National Asthma Council of Australia and the Asthma Foundation of New Zealand
2 U.S. Green Building Council (USGBC) Leadership in Energy & Environmental Design (LEED)
US EPA Reg. 87508-3 FSANZ approved
Phase 2 – CLO2 Spray / Fogging
Phase 2 – CLO2 Spray / Fogging • • • • • • • • • • • •
Hand held pump sprayer – eco friendly #80 nozzle spray head produces a ﬁne, no-‐rinse mist 1g / 1 litre water = 100ppm of Chlorine Dioxide Detoxiﬁes a 250-‐350sq-‐U room For surface spraying cracks, crevices, beds, bedding, curtains, carpet and fabrics Can be misted into vents to kill bacteria in AC/hea'ng units VOC-‐free solu'on -‐ neutralizes exis'ng vola'le organic compounds Special non-‐corrosive formula'on Kills dust mites Inhibits mould growth Zero-‐waste solu'on Economical to use US EPA Reg. 87508-3 FSANZ approved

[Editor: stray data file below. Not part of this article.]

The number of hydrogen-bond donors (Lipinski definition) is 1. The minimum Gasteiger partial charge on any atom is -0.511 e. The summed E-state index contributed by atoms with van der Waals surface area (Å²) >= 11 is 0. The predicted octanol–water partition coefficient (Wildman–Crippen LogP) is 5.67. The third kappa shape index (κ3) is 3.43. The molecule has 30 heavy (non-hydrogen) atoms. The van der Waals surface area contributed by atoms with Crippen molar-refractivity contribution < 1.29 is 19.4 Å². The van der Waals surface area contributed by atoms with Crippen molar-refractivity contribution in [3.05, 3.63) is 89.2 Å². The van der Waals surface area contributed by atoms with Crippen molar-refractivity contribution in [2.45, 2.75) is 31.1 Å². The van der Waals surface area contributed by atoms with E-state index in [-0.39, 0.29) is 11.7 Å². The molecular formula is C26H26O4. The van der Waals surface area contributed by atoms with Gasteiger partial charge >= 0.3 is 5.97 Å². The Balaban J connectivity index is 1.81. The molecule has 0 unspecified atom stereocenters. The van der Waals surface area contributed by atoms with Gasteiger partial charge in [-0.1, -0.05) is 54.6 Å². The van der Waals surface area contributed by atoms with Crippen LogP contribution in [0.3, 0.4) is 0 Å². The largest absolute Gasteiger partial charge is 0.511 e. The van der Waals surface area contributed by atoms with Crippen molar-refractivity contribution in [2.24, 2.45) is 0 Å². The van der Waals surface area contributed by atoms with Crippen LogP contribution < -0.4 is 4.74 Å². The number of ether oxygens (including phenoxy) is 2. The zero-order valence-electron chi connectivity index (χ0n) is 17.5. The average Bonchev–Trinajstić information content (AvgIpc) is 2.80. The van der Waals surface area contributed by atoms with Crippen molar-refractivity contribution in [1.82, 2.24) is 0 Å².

Phase 3 -‐ Vapour Shock Treatment
Phase 3 -‐ Vapour Shock Treatment • Operator seals off room and releases the CLO2 ‘bomb’ - AIR STRIKE 1 to ‘shock’ the entire room.3 • Shock treatment is a 2 – 3 hour process and room is monitored while the other rooms are being serviced. • For bedbug infestation, a 1 day vapour shock treatment is recommended - can range up to 12 cycles depending on severity of infestation • Vapour treatment is attracted to the humidity in tight cracks and crevices • Attacks enveloped, non-enveloped, gram negative and bacterial endospores at the source. • Attacks mould and mildew spores. • 3 different sizes available 3 NBGS Patented Air Strike Shock Envelope with special non corrosive formulas.
US EPA Reg. 87508-3 FSANZ approved
Phase 4 – Slow Release Module
Phase 4 – Slow Release Module • • • • • • • • • • •